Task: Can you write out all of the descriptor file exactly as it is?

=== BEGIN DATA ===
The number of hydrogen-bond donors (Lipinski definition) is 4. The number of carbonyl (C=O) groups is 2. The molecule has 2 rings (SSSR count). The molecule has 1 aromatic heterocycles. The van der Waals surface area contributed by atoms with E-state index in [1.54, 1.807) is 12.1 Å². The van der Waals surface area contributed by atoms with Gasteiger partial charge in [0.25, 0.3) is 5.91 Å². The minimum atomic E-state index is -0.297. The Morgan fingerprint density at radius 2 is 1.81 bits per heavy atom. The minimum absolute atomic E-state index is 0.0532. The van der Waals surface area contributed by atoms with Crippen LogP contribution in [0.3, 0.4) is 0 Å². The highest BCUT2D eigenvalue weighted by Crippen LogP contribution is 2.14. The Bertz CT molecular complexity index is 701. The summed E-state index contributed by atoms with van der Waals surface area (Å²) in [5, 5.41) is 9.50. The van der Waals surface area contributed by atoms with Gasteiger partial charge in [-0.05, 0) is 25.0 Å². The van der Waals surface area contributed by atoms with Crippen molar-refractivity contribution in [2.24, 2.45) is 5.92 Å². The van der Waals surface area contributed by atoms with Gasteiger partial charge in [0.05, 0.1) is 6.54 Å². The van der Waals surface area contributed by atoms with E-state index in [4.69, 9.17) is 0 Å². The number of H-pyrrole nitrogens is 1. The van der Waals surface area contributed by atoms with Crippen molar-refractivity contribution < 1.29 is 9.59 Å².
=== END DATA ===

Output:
The number of hydrogen-bond donors (Lipinski definition) is 4. The number of carbonyl (C=O) groups is 2. The molecule has 2 rings (SSSR count). The molecule has 1 aromatic heterocycles. The van der Waals surface area contributed by atoms with E-state index in [1.54, 1.807) is 12.1 Å². The van der Waals surface area contributed by atoms with Gasteiger partial charge in [0.25, 0.3) is 5.91 Å². The minimum atomic E-state index is -0.297. The Morgan fingerprint density at radius 2 is 1.81 bits per heavy atom. The minimum absolute atomic E-state index is 0.0532. The van der Waals surface area contributed by atoms with Crippen LogP contribution in [0.3, 0.4) is 0 Å². The highest BCUT2D eigenvalue weighted by Crippen LogP contribution is 2.14. The Bertz CT molecular complexity index is 701. The summed E-state index contributed by atoms with van der Waals surface area (Å²) in [5, 5.41) is 9.50. The van der Waals surface area contributed by atoms with Gasteiger partial charge in [-0.05, 0) is 25.0 Å². The van der Waals surface area contributed by atoms with Crippen molar-refractivity contribution in [2.24, 2.45) is 5.92 Å². The van der Waals surface area contributed by atoms with Gasteiger partial charge in [0.05, 0.1) is 6.54 Å². The van der Waals surface area contributed by atoms with E-state index in [4.69, 9.17) is 0 Å². The number of H-pyrrole nitrogens is 1. The van der Waals surface area contributed by atoms with Crippen molar-refractivity contribution < 1.29 is 9.59 Å².